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The Release

Marlin fishing transcends the challenges we face in our lives

The four of us started out from Wrightsville Beach, North Carolina, before the mid-May dawn, the rest of the world still asleep. Our boat, Slow Your Roll, was sturdy in the chop; Capt. Jeremy Edwards hoped to find pockets of fish in an eddy building from the south. We ran along Frying Pan Shoals, a subsurface formation which forms the beard off North Carolina’s Cape Fear chin, joining Onslow Bay in southernmost North Carolina and Long Bay in northern South Carolina. The shoals are known as the Graveyard of the Atlantic for the large number of shipwrecks dating back to early European travel to the New World. Today, we cheated the graveyard as we ran far south of the famed Lookout Tower toward the blue waters of the Gulf Stream. Edwards had heard of a few marlin caught off Georgetown, South Carolina, the day before and we hoped the fish had pushed north overnight.

We were two fathers recently released: Jeremy from the grinding battle of his wife’s long fight with cancer and me from the heavy responsibilities of an entrepreneurial startup. We each were joined by our sons, both standing at the precipice of all the things that make a man, as full of dreams as doubts. We were all pursuing Old Blue. Edward’s journey has been a life of accomplishments, many on the sea. He met his future bride on a boat in Wrightsville Beach. They raised a family together. When cancer came for her, Jeremy fulfilled his vows, stepping away from sport fishing to care for her. After a decade-long fight, she passed away. Jeremy returned to the sea.

First blue marlin release
The first blue of the day for Lee Prevost, caught off southern North Carolina. Courtesy Lee Prevost

Edwards’ son Walker, our mate, was transitioning from nearshore charters to offshore billfishing. Jeremy, now with a lifetime pursuing Old Blue behind him, patiently passed lessons to his son, chief amongst them a simple one like, the boat in your care reflects upon you. It’s your choice whether you want to look good or bad. Hemingway tells us, “Every day is a new day. It is better to be lucky. But I would rather be exact. Then when luck comes you are ready.” Walker had worked hard and his preparation was exact, but he dreamed of Old Blue and knew Hemingway’s luck would matter for us that day.

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My son, Smith, is a gifted athlete and natural leader. He tried the industry I grew up in but concluded after some success that it wasn’t for him. He couldn’t deny his family’s entrepreneurial traditions and decided to pursue his own by starting a butcher shop. He’d found his path. More importantly, I believe he’s found his bride; a life companion he’s dated since the eighth grade. But his sense of responsibility requires him to be confident in his path before asking her to commit to him. Smith learns by doing and was eager to learn from Jeremy and Walker. He urged them to let him learn by doing and failing and succeeding, just as they had. I’m proud of Smith for being his own man. I take pride in him taking his shot, in life and on the water.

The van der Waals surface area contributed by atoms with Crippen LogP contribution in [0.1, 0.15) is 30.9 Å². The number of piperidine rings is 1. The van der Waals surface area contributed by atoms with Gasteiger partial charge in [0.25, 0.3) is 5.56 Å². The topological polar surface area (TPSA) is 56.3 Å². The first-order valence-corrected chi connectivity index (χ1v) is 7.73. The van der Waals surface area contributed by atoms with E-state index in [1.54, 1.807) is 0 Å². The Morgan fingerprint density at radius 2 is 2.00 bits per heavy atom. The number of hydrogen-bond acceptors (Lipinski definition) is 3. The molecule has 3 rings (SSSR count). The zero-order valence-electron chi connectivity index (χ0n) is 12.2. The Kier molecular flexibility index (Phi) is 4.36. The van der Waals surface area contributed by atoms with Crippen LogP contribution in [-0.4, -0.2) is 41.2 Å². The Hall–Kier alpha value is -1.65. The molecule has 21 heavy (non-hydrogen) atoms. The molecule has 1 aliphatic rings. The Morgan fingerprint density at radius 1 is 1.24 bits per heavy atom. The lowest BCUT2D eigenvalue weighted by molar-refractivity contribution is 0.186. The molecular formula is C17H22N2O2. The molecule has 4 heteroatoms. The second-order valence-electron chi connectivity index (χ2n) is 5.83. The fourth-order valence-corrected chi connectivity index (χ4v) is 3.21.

I grew up in a small mountain town in North Carolina. Ours was a family of modest means. No matter, I never wanted much other than to pursue my own path. I grew up trout fishing and inshore angling. I never dreamed that I would ever own a sport-fisher one day; frankly, I am more comfortable with the fly and bass anglers of the world. I had the chance of a lifetime to start a company with a great team as we pursued the dream of entrepreneurship. We agreed to follow the three Fs: fun, fulfillment, and—if we were lucky—fortune. It was a journey filled with incredible highs and a few lows. The most important lesson I learned is the journey shared with the team is the true reward. We also got lucky and found success along the way as well.

A large blue marlin breaking out of the water.
One of two blue marlin released during an incredible day offshore. Courtesy Lee Prevost

Still, the business demanded of me more than I should have given at times. There were times when I feared failure and so I gave more to the business than my family. I tried to be there for my family when I could but there were times when I failed there. I’m grateful that my son seems to have forgiven me as we try to make up for lost time and enjoy the moments we have together. Today Smith and I were making up some lost ground by getting to experience some great times together. A wise friend once told me that it takes one month for each year of the journey to completely let the stress of the journey dissipate. Today was roughly the anniversary closing the dissipation period.

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Now, as we struck out with miles to put between us and the shoreline, fathers and sons holding hopes and dreams for themselves and each other, we were unified in hoping to see our preparation and patience pay off that day. If I am honest, we hoped for a little bit of Hemingway’s luck. Captains must master many skills, not least understanding the host of conditions required to maximize our chances of success. Jeremy spent the previous evening poring over the weather charts, satellite imagery, and reports from his network. He contemplated the current skills and capabilities of his team. He made his best-informed choice on our direction early that morning. As we rode out, the sun put on a light show of incredible colors and warmth and we each began to enjoy the journey hoping to catch our first marlin for the boat.